Rare black fox 'likely to be from fur farm', scientists say
Scientists studying the body of a rare black fox killed on a Cambridgeshire road, say it may have originated from a Russian fur farm.
It was identified as an 18-month-old male silver fox, a thick-furred species selectively bred in Russia to be tame.
Helen McRobie, from Anglia Ruskin University in Cambridge, said genetic mutations suggested it may be a hybrid between a silver fox and raccoon dog.
She said it could have been brought to the UK as a pet which then escaped.
Silver foxes vary in colour from silver-grey to black.
They are native to Canada and Alaska, but have been farmed for their fur in Russia.
Mrs McRobie, a biomedical scientist, and technician Angela Wheatley, carried out a number of genetic tests when the animal was brought into their laboratory.
"Analysis of a key pigmentation gene revealed two new mutations that have not yet been described in scientific literature," Mrs McRobie said.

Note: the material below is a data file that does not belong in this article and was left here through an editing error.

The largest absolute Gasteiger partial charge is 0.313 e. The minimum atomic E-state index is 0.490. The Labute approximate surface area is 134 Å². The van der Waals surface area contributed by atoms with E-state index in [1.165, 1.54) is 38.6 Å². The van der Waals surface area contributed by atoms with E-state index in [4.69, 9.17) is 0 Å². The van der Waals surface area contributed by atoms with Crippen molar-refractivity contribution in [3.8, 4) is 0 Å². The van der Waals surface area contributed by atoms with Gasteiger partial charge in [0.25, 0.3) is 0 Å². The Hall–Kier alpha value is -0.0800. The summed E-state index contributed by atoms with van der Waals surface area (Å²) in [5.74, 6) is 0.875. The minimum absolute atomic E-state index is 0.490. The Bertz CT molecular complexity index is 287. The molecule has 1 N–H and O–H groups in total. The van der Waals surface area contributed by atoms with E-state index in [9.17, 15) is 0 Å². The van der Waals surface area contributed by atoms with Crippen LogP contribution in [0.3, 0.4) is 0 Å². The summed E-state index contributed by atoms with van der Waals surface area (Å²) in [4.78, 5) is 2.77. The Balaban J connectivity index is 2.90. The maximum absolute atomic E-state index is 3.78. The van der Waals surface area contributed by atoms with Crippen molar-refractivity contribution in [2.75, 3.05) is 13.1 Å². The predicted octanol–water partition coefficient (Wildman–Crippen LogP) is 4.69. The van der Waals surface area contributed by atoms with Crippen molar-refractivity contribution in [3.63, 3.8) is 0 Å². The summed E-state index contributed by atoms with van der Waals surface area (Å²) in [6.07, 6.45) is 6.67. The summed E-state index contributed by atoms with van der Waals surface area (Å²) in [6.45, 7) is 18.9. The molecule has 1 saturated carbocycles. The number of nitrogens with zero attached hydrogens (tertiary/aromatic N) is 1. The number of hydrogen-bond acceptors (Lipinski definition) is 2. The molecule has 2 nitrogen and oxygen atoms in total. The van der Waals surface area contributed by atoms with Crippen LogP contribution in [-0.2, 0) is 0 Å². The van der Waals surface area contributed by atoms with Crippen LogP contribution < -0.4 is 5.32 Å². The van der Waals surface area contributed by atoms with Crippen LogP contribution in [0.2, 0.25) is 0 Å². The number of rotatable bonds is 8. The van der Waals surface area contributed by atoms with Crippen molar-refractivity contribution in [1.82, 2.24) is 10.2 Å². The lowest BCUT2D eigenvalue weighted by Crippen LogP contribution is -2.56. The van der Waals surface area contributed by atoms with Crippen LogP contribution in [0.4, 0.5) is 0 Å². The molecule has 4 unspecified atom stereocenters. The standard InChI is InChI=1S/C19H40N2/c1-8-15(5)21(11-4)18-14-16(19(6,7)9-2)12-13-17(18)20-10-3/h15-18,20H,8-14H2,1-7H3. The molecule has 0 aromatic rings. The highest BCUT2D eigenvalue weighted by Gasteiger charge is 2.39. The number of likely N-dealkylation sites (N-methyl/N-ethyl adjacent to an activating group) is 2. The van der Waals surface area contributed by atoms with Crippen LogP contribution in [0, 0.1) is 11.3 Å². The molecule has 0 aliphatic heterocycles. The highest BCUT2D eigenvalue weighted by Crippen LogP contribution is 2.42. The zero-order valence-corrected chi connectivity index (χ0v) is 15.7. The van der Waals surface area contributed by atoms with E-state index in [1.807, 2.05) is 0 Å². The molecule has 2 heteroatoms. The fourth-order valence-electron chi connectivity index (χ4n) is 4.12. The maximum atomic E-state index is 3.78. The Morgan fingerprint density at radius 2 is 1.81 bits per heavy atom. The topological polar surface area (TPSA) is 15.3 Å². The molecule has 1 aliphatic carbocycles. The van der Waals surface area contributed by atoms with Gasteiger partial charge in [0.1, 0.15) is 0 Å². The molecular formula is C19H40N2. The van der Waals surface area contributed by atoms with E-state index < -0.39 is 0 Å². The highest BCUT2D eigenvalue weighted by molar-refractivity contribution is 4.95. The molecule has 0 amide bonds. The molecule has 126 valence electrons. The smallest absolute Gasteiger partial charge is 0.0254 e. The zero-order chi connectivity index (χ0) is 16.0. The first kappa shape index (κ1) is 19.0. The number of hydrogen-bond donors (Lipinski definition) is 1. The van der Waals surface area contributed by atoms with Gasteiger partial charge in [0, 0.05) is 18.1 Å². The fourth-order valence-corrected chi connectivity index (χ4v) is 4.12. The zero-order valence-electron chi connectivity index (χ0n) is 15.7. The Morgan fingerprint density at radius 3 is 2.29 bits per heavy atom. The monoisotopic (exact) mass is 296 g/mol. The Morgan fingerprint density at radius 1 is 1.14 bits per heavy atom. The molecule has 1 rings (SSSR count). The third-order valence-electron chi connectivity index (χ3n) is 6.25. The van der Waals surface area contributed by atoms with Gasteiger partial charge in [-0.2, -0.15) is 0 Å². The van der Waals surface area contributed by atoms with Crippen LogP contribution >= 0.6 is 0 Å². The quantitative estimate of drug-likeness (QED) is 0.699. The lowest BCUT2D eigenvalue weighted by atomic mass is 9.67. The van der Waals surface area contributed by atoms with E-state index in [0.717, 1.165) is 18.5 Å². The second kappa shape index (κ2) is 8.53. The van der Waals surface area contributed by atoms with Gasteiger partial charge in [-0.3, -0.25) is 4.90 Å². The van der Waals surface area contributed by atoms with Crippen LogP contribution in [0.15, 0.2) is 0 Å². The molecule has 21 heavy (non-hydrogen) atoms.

"More surprisingly, it revealed that they were a very close match to the same gene found in the raccoon dog."
Raccoon dogs are similar to foxes, but have shorter limbs.
"They have been farmed with silver foxes in Russia and it seems that a hybridisation between the two species may possibly have occurred from a mating," she said.
While it is unclear what the black fox was doing in the Cambridgeshire countryside, Mrs McRobie thinks it is likely that the male would have mated with the common British red fox.
She said that would result in offspring with black legs, a black tail and red body, known as smoky reds.
Mrs McRobie is keen to hear from anyone who may have seen a smoky red fox.